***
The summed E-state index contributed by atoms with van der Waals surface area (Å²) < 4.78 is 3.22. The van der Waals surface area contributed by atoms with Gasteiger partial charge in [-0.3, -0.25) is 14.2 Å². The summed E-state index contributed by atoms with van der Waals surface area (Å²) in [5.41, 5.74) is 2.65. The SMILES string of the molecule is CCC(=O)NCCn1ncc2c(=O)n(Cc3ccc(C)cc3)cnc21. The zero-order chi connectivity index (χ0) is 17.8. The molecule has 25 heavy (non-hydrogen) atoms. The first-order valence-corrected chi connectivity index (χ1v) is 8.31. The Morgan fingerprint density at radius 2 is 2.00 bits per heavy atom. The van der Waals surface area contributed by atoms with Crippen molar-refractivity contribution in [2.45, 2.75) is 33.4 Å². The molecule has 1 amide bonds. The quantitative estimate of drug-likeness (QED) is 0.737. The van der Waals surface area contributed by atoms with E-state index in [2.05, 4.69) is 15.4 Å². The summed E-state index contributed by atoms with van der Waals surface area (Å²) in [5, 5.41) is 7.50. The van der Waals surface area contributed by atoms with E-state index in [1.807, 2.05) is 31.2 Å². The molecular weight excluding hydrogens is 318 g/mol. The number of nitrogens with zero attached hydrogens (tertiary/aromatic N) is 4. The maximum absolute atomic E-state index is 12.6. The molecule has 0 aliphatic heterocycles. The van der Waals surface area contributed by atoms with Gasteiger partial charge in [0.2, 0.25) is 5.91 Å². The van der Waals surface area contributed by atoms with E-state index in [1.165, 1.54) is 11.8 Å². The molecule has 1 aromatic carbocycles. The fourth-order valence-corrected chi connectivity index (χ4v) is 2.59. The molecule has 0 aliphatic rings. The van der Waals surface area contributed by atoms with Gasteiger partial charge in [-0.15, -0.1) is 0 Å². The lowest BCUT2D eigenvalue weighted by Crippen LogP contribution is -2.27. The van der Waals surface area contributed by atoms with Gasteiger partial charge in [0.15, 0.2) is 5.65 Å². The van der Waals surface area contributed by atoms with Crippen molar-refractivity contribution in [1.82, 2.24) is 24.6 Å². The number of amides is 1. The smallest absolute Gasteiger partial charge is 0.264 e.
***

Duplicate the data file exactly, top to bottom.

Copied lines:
The summed E-state index contributed by atoms with van der Waals surface area (Å²) < 4.78 is 3.22. The van der Waals surface area contributed by atoms with Gasteiger partial charge in [-0.3, -0.25) is 14.2 Å². The summed E-state index contributed by atoms with van der Waals surface area (Å²) in [5.41, 5.74) is 2.65. The SMILES string of the molecule is CCC(=O)NCCn1ncc2c(=O)n(Cc3ccc(C)cc3)cnc21. The zero-order chi connectivity index (χ0) is 17.8. The molecule has 25 heavy (non-hydrogen) atoms. The first-order valence-corrected chi connectivity index (χ1v) is 8.31. The Morgan fingerprint density at radius 2 is 2.00 bits per heavy atom. The van der Waals surface area contributed by atoms with Crippen molar-refractivity contribution in [2.45, 2.75) is 33.4 Å². The molecule has 1 amide bonds. The quantitative estimate of drug-likeness (QED) is 0.737. The van der Waals surface area contributed by atoms with E-state index in [2.05, 4.69) is 15.4 Å². The summed E-state index contributed by atoms with van der Waals surface area (Å²) in [5, 5.41) is 7.50. The van der Waals surface area contributed by atoms with E-state index in [1.807, 2.05) is 31.2 Å². The molecular weight excluding hydrogens is 318 g/mol. The number of nitrogens with zero attached hydrogens (tertiary/aromatic N) is 4. The maximum absolute atomic E-state index is 12.6. The molecule has 0 aliphatic heterocycles. The van der Waals surface area contributed by atoms with Gasteiger partial charge in [0.2, 0.25) is 5.91 Å². The van der Waals surface area contributed by atoms with E-state index in [1.165, 1.54) is 11.8 Å². The molecule has 1 aromatic carbocycles. The fourth-order valence-corrected chi connectivity index (χ4v) is 2.59. The molecule has 0 aliphatic rings. The van der Waals surface area contributed by atoms with Gasteiger partial charge in [-0.15, -0.1) is 0 Å². The lowest BCUT2D eigenvalue weighted by Crippen LogP contribution is -2.27. The van der Waals surface area contributed by atoms with Gasteiger partial charge in [0.15, 0.2) is 5.65 Å². The van der Waals surface area contributed by atoms with Crippen molar-refractivity contribution in [1.82, 2.24) is 24.6 Å². The number of amides is 1. The smallest absolute Gasteiger partial charge is 0.264 e.